(This piece originally appeared in The Daily on May 8, 2011. It is no longer extant, so I’m re-posting it here.)
The optometrist was very generous in praising our motives, but came back to the question so many people end up asking. “It must be so hard to get attached.”
I had decided to start being more upfront about being a foster parent. The system is in need of volunteers and perhaps, I imagined, someone might discover an interest in helping out if I shed light on the experience. Even putting a human face on foster care, a system that is universally known to exist and almost as universally not understood in any detail, could perhaps have some value. And while it is tempting to just avoid the inevitable questions — no, we’re not adopting, at least not yet; we don’t know how long she’ll be with us; yes, it will be hard to let her go — people only seem to ask them with good will.
I had already explained the cause for my visit: Our 18-month-old foster daughter had broken my glasses. I didn’t add that a morning with the kids had made the prospect of an eye exam in their absence sound positively delightful. It would have been counterproductive, not to mention selfish, to have grumbled that the hardest part about foster parenting is actually doing all the parenting stuff.
“Well, that’s life,” I said to the optometrist with a shrug, as I typically do in response to the attachment questions. When I’m feeling philosophical, I add that we humans are always having to say goodbye to people before we’re ready.
In early 2010, when my wife and I were working to become licensed as foster parents, the state of Illinois ran a series of ads with the theme “Foster Kids Are Our Kids.” The campaign promoted images of children who would benefit from stability and nurturing, and parents whose ordinary abilities would be greeted with love and appreciation. When I talked to Kendall Marlowe, the spokesman for the state’s Department of Children and Family Services, he said that the ads were prompted by market research showing stigmas attached to foster care. “There is the stigma that families who get pulled into the system are bad families that don’t deserve our support, that foster families are only in it for the money, and that foster kids themselves are doomed to negative outcomes.”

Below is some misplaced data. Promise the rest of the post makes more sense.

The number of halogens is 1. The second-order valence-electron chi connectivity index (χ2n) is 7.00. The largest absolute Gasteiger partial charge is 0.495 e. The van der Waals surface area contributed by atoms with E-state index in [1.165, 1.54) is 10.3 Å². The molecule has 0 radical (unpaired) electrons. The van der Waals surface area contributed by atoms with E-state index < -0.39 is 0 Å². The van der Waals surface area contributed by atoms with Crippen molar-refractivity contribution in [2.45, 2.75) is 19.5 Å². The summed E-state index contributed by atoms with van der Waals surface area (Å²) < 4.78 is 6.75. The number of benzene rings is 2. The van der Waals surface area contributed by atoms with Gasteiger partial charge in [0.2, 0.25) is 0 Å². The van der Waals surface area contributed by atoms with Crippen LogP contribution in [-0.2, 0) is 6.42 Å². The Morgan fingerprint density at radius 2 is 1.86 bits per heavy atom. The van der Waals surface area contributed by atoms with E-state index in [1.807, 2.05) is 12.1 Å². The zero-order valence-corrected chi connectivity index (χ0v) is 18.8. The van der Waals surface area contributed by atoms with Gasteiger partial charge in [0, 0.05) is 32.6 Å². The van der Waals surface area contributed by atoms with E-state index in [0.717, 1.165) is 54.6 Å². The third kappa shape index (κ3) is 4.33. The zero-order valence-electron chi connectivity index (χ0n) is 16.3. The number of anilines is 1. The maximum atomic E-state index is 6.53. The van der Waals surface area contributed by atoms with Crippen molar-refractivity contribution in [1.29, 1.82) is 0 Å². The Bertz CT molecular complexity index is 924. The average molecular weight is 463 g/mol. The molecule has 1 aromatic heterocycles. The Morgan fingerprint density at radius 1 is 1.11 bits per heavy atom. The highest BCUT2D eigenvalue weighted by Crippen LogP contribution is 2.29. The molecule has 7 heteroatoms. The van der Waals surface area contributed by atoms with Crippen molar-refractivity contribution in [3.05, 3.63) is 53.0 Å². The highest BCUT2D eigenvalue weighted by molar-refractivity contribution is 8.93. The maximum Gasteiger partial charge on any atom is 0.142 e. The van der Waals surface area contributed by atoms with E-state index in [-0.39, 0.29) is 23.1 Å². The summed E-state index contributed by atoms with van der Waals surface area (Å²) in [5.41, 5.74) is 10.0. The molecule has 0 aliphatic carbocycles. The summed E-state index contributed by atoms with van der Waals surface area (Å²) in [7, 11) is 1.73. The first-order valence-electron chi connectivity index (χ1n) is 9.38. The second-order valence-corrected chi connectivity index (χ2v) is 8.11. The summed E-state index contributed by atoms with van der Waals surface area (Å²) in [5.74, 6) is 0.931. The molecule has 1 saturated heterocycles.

To chip away at these prejudices, the state presents foster care in the terms of what a sociologist might call “fictive kinship.” It’s a concept that refers to all kinds of relationships that have some aspects of family but without biological kinship. It’s an especially prominent feature in religion. My own Christian tradition is deeply marked in its founding texts and communal expressions by the idea that human beings who otherwise share no bond of blood or duty share the image of God, granted in creation and restored in the life of Jesus Christ. This bond, latent in human nature and grasped explicitly through faith, can make strangers become as deeply attached and indebted to one another as any family. “Say that he does not deserve even your least effort for his sake,” the theologian John Calvin wrote of a hypothetical stranger, “but the image of God, which recommends him to you, is worthy of your giving yourself and all your possessions.”
Our biological son, almost 3, and our foster daughter, different as they are in everything from temperament to stature, do not need a deep theological background to understand the significance of the tagline “Foster Kids Are Our Kids.” Though the destruction of my glasses was a solo effort, they later that day liberated the sandbox for spring, playing together as easily and naturally as any two siblings. She even listens to him when my own pleas fall on deaf ears. One day in a doctor’s office, after she had been howling for 15 unbroken minutes, he hugged her close and kept saying, “I love you, I love you.” To my astonishment, she quieted down. Attachment, whatever its emotional cost, is a blessing. Without it, this work is not possible.
We know we are likely to send our little girl on her way some day. Fictive kinship, however powerfully we experience it, still yields to biological kinship sometimes. The law’s presumption in favor of family preservation often gives rise to mixed emotions in foster parents. But in a sense, nothing could be more faithful to the idea of family ties than a willingness to loosen them for the sake of a child. The foster care system has taught me that we understand love most fully when we try to share it with someone who may not be entitled to it and may not be able to return it over time. That, and to keep my glasses out of reach.